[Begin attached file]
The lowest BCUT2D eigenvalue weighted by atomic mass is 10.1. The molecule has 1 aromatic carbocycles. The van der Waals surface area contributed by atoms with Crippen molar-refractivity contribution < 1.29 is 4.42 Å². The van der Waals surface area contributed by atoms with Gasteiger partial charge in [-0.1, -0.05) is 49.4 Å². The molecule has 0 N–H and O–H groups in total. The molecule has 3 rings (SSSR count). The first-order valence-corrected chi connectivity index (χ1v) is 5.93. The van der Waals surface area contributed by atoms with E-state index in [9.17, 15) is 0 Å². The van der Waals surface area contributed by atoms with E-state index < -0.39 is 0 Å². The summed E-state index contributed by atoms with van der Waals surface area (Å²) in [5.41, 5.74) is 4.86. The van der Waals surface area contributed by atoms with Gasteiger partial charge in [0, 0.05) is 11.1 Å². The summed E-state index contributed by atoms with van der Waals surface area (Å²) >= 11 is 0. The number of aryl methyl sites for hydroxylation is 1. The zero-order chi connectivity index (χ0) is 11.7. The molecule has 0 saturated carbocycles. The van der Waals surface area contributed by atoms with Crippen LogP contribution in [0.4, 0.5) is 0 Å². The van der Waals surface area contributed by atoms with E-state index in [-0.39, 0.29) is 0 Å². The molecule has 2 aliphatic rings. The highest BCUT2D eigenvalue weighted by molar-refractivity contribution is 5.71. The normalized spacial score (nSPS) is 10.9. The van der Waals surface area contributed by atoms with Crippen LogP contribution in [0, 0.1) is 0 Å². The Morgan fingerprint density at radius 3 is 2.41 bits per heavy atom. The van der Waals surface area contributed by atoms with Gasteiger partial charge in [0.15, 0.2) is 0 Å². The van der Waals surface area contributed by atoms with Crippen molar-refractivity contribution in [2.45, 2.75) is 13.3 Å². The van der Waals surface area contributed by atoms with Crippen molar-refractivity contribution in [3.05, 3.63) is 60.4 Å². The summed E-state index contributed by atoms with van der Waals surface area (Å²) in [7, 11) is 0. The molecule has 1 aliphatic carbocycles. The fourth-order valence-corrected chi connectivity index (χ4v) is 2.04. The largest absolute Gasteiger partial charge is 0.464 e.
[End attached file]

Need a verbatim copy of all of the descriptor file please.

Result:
The lowest BCUT2D eigenvalue weighted by atomic mass is 10.1. The molecule has 1 aromatic carbocycles. The van der Waals surface area contributed by atoms with Crippen molar-refractivity contribution < 1.29 is 4.42 Å². The van der Waals surface area contributed by atoms with Gasteiger partial charge in [-0.1, -0.05) is 49.4 Å². The molecule has 0 N–H and O–H groups in total. The molecule has 3 rings (SSSR count). The first-order valence-corrected chi connectivity index (χ1v) is 5.93. The van der Waals surface area contributed by atoms with E-state index in [9.17, 15) is 0 Å². The van der Waals surface area contributed by atoms with E-state index < -0.39 is 0 Å². The summed E-state index contributed by atoms with van der Waals surface area (Å²) in [5.41, 5.74) is 4.86. The van der Waals surface area contributed by atoms with Gasteiger partial charge in [0, 0.05) is 11.1 Å². The summed E-state index contributed by atoms with van der Waals surface area (Å²) >= 11 is 0. The number of aryl methyl sites for hydroxylation is 1. The zero-order chi connectivity index (χ0) is 11.7. The molecule has 0 saturated carbocycles. The van der Waals surface area contributed by atoms with Crippen LogP contribution in [0.4, 0.5) is 0 Å². The van der Waals surface area contributed by atoms with E-state index in [-0.39, 0.29) is 0 Å². The molecule has 2 aliphatic rings. The highest BCUT2D eigenvalue weighted by molar-refractivity contribution is 5.71. The normalized spacial score (nSPS) is 10.9. The van der Waals surface area contributed by atoms with Crippen LogP contribution in [0, 0.1) is 0 Å². The Morgan fingerprint density at radius 3 is 2.41 bits per heavy atom. The van der Waals surface area contributed by atoms with Gasteiger partial charge in [0.15, 0.2) is 0 Å². The van der Waals surface area contributed by atoms with Crippen molar-refractivity contribution in [2.45, 2.75) is 13.3 Å². The van der Waals surface area contributed by atoms with Crippen molar-refractivity contribution in [3.05, 3.63) is 60.4 Å². The summed E-state index contributed by atoms with van der Waals surface area (Å²) in [7, 11) is 0. The molecule has 1 aliphatic carbocycles. The fourth-order valence-corrected chi connectivity index (χ4v) is 2.04. The largest absolute Gasteiger partial charge is 0.464 e.